29 March 1996

Altered protein is cause of disease

What causes spongiform disease?

Not a virus or bacterium. Its caused by abnormal production of a normal protein made in the brain, spinal cord, and intestines.

The altered form of this protein is called a prion. This infectious protein particle is thought by some scientists to convert normal protein molecules in the brain into its own malignant form. Aggregates of this altered protein are visible as deposits under the electron microscope. Whether this prion protein is the cause of the disease or one of its effects is still unknown. It could be that there is an infectious agent carried on the prion that is causing the disease.

US work has shown that mice without this special protein dont succumb to the disease despite being challenged with the infectious prion agent.

Species barrier

This is a natural obstacle to transmission between species. The barrier has two components. The first is the difference in the amino acid sequence of the gene that codes for the host protein (PrP) in donor and recipient species. In sheep this gene exists in several versions.

Sheep carrying one version have proved to be susceptible to developing the prion disease scrapie, while those with another version are resistant. There is no evidence, however, that the gene varies in cattle making each equally susceptible to BSE. The sequence of the gene varies between species. As a result, so does PrP. We know that PrP gene sequence in sheep and cattle are similar and both are different from the human PrP gene.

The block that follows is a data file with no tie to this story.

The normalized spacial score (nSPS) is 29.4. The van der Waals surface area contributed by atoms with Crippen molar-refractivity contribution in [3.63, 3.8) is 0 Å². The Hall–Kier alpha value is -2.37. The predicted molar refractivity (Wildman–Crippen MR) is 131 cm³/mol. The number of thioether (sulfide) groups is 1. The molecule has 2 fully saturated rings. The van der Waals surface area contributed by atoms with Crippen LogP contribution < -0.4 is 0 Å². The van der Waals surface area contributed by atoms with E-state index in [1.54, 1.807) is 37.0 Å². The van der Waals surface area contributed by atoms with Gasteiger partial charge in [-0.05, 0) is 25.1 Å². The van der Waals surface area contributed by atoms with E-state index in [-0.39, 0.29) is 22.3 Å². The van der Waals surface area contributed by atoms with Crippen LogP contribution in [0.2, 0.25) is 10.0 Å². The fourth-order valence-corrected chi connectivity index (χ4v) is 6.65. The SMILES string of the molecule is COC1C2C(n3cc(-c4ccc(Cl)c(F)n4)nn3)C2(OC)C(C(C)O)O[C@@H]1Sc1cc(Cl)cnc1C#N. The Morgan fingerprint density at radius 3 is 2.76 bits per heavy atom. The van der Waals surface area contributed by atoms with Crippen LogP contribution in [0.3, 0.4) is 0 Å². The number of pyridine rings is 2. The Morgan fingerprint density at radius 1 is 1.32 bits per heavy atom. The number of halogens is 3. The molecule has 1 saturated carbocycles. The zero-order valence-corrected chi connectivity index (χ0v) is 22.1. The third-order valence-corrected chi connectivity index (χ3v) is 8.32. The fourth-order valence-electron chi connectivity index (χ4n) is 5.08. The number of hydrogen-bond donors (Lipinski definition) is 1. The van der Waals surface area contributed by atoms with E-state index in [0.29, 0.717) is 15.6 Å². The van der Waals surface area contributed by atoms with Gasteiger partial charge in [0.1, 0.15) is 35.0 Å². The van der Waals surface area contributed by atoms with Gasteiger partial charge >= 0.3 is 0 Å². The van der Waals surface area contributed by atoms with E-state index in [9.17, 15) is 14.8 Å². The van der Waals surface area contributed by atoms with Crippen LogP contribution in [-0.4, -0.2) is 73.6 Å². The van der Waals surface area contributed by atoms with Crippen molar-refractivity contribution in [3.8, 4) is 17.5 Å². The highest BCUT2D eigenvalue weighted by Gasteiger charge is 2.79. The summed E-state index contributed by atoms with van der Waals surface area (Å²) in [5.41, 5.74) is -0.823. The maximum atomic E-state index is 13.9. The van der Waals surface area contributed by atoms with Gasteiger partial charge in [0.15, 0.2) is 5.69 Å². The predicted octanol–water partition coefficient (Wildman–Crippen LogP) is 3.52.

The second contribution to the barrier is the strain of the agent. The BSE agent which has only one strain, is different from the 20 or so strains of the scrapie agent.

Scientists now hope to compare human and bovine strains of spongiform disease by studying their effects on mice at the Institute of Animal Health.

If a sample of BSE and one of a CJD produce similar disease progression, this will be considered as good evidence that they are the same strain and confirm a cross infection that has broken the species barrier.

Its success in jumping that barrier depends on three factors (see box).